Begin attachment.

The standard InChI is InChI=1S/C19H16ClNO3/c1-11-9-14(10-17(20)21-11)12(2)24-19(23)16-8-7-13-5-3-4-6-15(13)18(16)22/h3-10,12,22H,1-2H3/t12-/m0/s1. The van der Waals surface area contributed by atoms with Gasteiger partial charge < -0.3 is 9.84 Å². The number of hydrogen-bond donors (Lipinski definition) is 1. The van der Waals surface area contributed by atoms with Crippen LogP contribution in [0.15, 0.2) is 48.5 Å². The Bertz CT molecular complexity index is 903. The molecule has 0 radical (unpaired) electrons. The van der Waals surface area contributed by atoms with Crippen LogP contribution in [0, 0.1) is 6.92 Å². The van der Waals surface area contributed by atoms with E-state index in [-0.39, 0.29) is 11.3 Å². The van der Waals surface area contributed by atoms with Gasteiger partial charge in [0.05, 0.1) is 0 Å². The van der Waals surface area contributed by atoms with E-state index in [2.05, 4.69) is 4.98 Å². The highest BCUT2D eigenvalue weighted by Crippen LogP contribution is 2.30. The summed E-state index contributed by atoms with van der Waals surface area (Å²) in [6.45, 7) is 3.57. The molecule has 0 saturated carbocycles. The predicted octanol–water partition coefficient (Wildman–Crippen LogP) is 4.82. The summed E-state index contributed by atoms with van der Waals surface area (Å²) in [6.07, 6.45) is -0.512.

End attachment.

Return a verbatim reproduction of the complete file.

The standard InChI is InChI=1S/C19H16ClNO3/c1-11-9-14(10-17(20)21-11)12(2)24-19(23)16-8-7-13-5-3-4-6-15(13)18(16)22/h3-10,12,22H,1-2H3/t12-/m0/s1. The van der Waals surface area contributed by atoms with Gasteiger partial charge < -0.3 is 9.84 Å². The number of hydrogen-bond donors (Lipinski definition) is 1. The van der Waals surface area contributed by atoms with Crippen LogP contribution in [0.15, 0.2) is 48.5 Å². The Bertz CT molecular complexity index is 903. The molecule has 0 radical (unpaired) electrons. The van der Waals surface area contributed by atoms with Crippen LogP contribution in [0, 0.1) is 6.92 Å². The van der Waals surface area contributed by atoms with E-state index in [-0.39, 0.29) is 11.3 Å². The van der Waals surface area contributed by atoms with Gasteiger partial charge in [0.05, 0.1) is 0 Å². The van der Waals surface area contributed by atoms with E-state index in [2.05, 4.69) is 4.98 Å². The highest BCUT2D eigenvalue weighted by Crippen LogP contribution is 2.30. The summed E-state index contributed by atoms with van der Waals surface area (Å²) in [6.45, 7) is 3.57. The molecule has 0 saturated carbocycles. The predicted octanol–water partition coefficient (Wildman–Crippen LogP) is 4.82. The summed E-state index contributed by atoms with van der Waals surface area (Å²) in [6.07, 6.45) is -0.512.